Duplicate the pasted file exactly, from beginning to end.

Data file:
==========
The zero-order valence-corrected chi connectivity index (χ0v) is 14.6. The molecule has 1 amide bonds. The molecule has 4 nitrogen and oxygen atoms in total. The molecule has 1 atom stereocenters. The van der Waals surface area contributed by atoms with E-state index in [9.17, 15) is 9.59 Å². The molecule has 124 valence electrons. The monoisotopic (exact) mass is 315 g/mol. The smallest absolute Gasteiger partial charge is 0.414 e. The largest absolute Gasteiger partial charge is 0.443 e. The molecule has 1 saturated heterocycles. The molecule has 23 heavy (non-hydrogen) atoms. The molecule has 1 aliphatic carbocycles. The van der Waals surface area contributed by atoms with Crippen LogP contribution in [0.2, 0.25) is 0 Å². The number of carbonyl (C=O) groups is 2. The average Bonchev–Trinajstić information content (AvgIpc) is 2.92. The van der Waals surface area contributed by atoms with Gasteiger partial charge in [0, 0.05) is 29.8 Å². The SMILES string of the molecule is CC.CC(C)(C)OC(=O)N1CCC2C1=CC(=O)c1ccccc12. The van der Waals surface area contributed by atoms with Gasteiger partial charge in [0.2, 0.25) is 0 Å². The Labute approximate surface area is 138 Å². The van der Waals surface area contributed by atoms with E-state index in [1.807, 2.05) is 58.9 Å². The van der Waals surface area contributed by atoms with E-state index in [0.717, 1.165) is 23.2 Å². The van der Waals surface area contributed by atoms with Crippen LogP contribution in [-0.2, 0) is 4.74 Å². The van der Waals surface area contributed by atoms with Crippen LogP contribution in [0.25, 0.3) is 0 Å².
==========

The zero-order valence-corrected chi connectivity index (χ0v) is 14.6. The molecule has 1 amide bonds. The molecule has 4 nitrogen and oxygen atoms in total. The molecule has 1 atom stereocenters. The van der Waals surface area contributed by atoms with E-state index in [9.17, 15) is 9.59 Å². The molecule has 124 valence electrons. The monoisotopic (exact) mass is 315 g/mol. The smallest absolute Gasteiger partial charge is 0.414 e. The largest absolute Gasteiger partial charge is 0.443 e. The molecule has 1 saturated heterocycles. The molecule has 23 heavy (non-hydrogen) atoms. The molecule has 1 aliphatic carbocycles. The van der Waals surface area contributed by atoms with Crippen LogP contribution in [0.2, 0.25) is 0 Å². The number of carbonyl (C=O) groups is 2. The average Bonchev–Trinajstić information content (AvgIpc) is 2.92. The van der Waals surface area contributed by atoms with Gasteiger partial charge in [0, 0.05) is 29.8 Å². The SMILES string of the molecule is CC.CC(C)(C)OC(=O)N1CCC2C1=CC(=O)c1ccccc12. The van der Waals surface area contributed by atoms with Gasteiger partial charge in [0.2, 0.25) is 0 Å². The Labute approximate surface area is 138 Å². The van der Waals surface area contributed by atoms with E-state index in [1.807, 2.05) is 58.9 Å². The van der Waals surface area contributed by atoms with E-state index in [0.717, 1.165) is 23.2 Å². The van der Waals surface area contributed by atoms with Crippen LogP contribution in [-0.2, 0) is 4.74 Å². The van der Waals surface area contributed by atoms with Crippen LogP contribution in [0.25, 0.3) is 0 Å².